Yes, you read that correctly. The United States Patent and Trademark Office (USPTO) has granted a patent to Amazon for photographing people or things against a white background. If you’re thinking that this seems like an unoriginal idea, we’re right there with you. As our friends at Racked aptly pointed out, “the online retail giant has just been granted a patent for doing what every retailer has been doing since the internet was born.”
First, some info on patent law: A patent is granted to any person who “invents or discovers any new and useful process, machine, manufacture, or composition of matter, or any new and useful improvement thereof.” Being granted a patent means that you are given “the right to exclude others from making, using, offering for sale, or selling” the invention in the United States. In order for an invention to be patentable, it must be new when compared to prior art (not known or used by others in this country prior to invention) and it must be nonobvious (the subject matter as a whole would not have been obvious to a person having ordinary skill in the art at the time the invention was made).
If we were analyzing Amazon’s patent application before it had been approved, we’d tell you that it’s not likely to be a success story for Amazon, primarily because it’s hard for us to argue that photographing something against a white background is new or nonobvious. But since the patent has already been granted, let’s move on to some of the fine points.
The patent, named Studio Arrangement, was filed back in 2011. A bunch of specifics were added to Amazon’s concept, which we guess is part of what makes it innovative (?), like that there be “an eighty-five millimeter lens” and “at least one image capture device further configured with an ISO setting of about three hundred twenty and an f-stop value of about 5.6”. In reality, though, we’re just talking about some front lights, some rear lights, a white cyclorama background, and someone or something on an elevated platform.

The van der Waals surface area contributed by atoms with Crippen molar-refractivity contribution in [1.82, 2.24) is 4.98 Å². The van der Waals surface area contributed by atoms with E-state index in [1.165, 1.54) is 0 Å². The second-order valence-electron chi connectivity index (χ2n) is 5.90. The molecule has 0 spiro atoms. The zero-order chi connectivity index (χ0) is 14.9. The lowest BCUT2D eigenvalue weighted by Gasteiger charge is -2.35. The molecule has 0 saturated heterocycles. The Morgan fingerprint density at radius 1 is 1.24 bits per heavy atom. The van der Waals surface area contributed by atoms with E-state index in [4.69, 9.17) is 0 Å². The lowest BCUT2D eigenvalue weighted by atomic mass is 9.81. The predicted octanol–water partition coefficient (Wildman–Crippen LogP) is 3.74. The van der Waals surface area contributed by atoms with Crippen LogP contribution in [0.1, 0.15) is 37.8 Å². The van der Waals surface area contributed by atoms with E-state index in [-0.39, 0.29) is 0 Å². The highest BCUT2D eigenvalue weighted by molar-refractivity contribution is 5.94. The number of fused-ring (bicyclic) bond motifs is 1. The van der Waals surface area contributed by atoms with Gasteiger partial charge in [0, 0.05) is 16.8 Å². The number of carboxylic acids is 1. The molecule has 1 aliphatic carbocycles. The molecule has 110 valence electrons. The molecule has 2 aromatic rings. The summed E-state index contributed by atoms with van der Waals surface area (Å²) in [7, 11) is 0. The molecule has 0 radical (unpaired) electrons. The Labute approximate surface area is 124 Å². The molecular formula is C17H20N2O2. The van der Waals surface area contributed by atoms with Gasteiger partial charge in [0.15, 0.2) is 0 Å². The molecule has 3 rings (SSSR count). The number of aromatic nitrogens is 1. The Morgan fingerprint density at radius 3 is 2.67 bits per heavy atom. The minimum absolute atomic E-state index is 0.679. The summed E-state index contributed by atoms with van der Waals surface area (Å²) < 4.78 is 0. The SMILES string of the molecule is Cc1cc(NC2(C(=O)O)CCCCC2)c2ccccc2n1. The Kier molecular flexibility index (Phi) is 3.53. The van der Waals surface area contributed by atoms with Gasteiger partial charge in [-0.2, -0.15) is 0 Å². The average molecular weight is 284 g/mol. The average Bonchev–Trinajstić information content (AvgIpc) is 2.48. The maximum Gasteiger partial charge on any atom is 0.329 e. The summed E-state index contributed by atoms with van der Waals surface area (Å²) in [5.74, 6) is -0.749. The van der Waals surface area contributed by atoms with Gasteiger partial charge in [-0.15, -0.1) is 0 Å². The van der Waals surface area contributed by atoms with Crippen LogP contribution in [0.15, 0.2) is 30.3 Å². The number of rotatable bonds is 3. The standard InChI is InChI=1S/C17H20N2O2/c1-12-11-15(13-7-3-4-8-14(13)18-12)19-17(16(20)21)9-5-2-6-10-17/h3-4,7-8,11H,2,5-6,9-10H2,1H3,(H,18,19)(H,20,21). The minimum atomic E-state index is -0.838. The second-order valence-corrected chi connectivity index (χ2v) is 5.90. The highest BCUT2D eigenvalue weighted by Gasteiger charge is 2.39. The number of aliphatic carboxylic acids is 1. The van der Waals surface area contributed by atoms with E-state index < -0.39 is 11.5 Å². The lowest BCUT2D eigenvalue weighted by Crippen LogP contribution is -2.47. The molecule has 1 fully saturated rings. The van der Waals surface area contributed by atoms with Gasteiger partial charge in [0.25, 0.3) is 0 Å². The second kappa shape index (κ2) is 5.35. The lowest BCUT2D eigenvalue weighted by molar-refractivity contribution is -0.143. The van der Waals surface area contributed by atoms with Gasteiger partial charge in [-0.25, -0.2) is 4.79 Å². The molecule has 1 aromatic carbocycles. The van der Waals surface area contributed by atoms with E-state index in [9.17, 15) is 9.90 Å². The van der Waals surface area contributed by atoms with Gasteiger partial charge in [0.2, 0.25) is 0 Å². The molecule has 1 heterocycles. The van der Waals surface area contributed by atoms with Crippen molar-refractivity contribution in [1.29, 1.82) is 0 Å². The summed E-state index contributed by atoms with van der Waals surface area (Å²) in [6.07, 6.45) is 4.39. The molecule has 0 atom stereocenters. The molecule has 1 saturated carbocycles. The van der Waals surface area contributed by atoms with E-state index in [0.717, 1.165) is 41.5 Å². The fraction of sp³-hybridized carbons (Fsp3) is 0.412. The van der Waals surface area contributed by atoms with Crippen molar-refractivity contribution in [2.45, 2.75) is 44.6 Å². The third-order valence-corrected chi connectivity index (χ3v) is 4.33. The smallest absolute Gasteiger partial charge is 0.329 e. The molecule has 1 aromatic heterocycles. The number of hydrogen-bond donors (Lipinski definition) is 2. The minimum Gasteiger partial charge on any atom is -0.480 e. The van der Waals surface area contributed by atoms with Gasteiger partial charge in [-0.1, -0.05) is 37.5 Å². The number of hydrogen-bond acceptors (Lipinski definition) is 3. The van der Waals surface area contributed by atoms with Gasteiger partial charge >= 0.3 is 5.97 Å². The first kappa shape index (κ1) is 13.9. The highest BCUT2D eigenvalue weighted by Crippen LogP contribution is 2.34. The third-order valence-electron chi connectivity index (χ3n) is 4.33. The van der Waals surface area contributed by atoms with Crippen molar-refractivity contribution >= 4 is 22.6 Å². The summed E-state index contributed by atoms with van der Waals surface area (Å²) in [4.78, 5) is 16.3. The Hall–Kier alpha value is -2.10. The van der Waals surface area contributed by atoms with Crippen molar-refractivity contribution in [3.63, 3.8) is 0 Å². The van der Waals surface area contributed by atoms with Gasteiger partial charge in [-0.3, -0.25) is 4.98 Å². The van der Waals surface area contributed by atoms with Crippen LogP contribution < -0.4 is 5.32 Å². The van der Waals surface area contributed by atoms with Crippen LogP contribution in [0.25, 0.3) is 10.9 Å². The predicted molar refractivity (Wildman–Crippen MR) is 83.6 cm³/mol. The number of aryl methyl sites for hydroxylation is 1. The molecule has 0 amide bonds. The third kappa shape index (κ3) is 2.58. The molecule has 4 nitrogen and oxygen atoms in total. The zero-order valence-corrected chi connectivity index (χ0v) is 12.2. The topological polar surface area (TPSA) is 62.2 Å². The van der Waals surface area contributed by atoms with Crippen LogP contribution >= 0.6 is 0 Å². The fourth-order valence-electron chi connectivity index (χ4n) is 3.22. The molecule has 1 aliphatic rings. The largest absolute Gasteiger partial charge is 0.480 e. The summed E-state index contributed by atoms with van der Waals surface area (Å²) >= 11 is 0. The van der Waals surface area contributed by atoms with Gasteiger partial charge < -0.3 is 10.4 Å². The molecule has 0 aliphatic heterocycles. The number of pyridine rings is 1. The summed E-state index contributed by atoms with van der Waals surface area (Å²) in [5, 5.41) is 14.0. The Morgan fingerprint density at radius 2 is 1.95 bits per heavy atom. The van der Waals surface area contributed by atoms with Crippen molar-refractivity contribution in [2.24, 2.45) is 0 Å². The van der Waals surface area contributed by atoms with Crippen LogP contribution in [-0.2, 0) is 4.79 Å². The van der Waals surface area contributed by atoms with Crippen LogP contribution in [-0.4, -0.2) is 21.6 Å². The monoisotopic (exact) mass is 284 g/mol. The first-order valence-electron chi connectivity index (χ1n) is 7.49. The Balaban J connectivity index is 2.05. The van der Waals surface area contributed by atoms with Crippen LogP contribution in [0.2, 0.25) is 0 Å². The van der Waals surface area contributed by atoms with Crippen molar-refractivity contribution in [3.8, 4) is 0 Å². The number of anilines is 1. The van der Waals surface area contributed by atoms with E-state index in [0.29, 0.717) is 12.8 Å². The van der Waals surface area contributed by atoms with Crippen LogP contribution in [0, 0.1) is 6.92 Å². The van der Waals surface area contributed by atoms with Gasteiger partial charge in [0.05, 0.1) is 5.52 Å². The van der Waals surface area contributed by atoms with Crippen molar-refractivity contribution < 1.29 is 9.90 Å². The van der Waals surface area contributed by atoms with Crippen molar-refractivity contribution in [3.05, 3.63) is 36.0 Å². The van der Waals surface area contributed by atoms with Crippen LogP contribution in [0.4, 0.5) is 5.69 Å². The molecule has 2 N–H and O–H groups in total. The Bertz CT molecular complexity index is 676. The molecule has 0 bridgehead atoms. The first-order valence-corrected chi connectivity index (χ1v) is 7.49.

In the patent description, Amazon offers some explanation as to why its photography technique is different than anyone else photographing with a white background: “Prior art solutions for achieving such a result for capturing images and/or video of objects set against a true white background include solutions that often involve some type of image retouching, post processing, ‘green screen’ techniques, or other special effects and image and video manipulation to achieve the result of an object set against a true white background.” Meanwhile, the Seattle-based company provides “a studio arrangement in which an object can be photographed and/or filmed, and the images and/or video captured by the camera achieve the effect noted above without any image manipulation due to the particular arrangements of the subject, camera, lighting and background.” So, Amazon’s method is more pure than the rest, apparently.
It may be that Amazon intends to use its patent to police others who are using true white backgrounds, or the company may have just wanted to go down as the inventor of the concept. Either way, more than just a few people are displeased. A petition asking the USPTO to “take back Amazon’s patent right to photography against a white backdrop” already has over 27,000 signatures. Thoughts?